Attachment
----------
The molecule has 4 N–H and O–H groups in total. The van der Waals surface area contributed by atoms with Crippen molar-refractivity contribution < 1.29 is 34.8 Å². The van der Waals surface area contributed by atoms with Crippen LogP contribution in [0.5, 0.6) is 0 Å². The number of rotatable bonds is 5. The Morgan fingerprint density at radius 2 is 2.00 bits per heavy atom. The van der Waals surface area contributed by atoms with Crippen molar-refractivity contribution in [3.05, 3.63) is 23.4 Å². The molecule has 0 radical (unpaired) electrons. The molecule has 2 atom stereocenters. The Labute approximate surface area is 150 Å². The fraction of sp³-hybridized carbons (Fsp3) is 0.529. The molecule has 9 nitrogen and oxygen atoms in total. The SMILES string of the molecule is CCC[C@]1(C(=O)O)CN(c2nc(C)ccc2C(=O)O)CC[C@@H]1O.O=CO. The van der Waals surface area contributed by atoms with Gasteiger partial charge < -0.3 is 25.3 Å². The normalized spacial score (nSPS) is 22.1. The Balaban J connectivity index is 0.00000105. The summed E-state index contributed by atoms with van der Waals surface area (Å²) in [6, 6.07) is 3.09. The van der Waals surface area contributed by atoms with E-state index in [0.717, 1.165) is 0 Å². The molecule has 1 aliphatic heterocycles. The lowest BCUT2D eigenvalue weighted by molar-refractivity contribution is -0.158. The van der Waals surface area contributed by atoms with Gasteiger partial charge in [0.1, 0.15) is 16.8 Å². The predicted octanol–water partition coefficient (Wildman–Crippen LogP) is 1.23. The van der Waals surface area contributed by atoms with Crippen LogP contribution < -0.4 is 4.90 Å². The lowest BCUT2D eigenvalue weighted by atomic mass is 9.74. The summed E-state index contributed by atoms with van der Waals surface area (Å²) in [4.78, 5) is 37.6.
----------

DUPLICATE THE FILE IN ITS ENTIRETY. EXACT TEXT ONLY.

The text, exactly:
The molecule has 4 N–H and O–H groups in total. The van der Waals surface area contributed by atoms with Crippen molar-refractivity contribution < 1.29 is 34.8 Å². The van der Waals surface area contributed by atoms with Crippen LogP contribution in [0.5, 0.6) is 0 Å². The number of rotatable bonds is 5. The Morgan fingerprint density at radius 2 is 2.00 bits per heavy atom. The van der Waals surface area contributed by atoms with Crippen molar-refractivity contribution in [3.05, 3.63) is 23.4 Å². The molecule has 0 radical (unpaired) electrons. The molecule has 2 atom stereocenters. The Labute approximate surface area is 150 Å². The fraction of sp³-hybridized carbons (Fsp3) is 0.529. The molecule has 9 nitrogen and oxygen atoms in total. The SMILES string of the molecule is CCC[C@]1(C(=O)O)CN(c2nc(C)ccc2C(=O)O)CC[C@@H]1O.O=CO. The van der Waals surface area contributed by atoms with Gasteiger partial charge < -0.3 is 25.3 Å². The normalized spacial score (nSPS) is 22.1. The Balaban J connectivity index is 0.00000105. The summed E-state index contributed by atoms with van der Waals surface area (Å²) in [6, 6.07) is 3.09. The van der Waals surface area contributed by atoms with E-state index in [0.717, 1.165) is 0 Å². The molecule has 1 aliphatic heterocycles. The lowest BCUT2D eigenvalue weighted by molar-refractivity contribution is -0.158. The van der Waals surface area contributed by atoms with Gasteiger partial charge in [0.1, 0.15) is 16.8 Å². The predicted octanol–water partition coefficient (Wildman–Crippen LogP) is 1.23. The van der Waals surface area contributed by atoms with Crippen LogP contribution < -0.4 is 4.90 Å². The lowest BCUT2D eigenvalue weighted by atomic mass is 9.74. The summed E-state index contributed by atoms with van der Waals surface area (Å²) in [4.78, 5) is 37.6.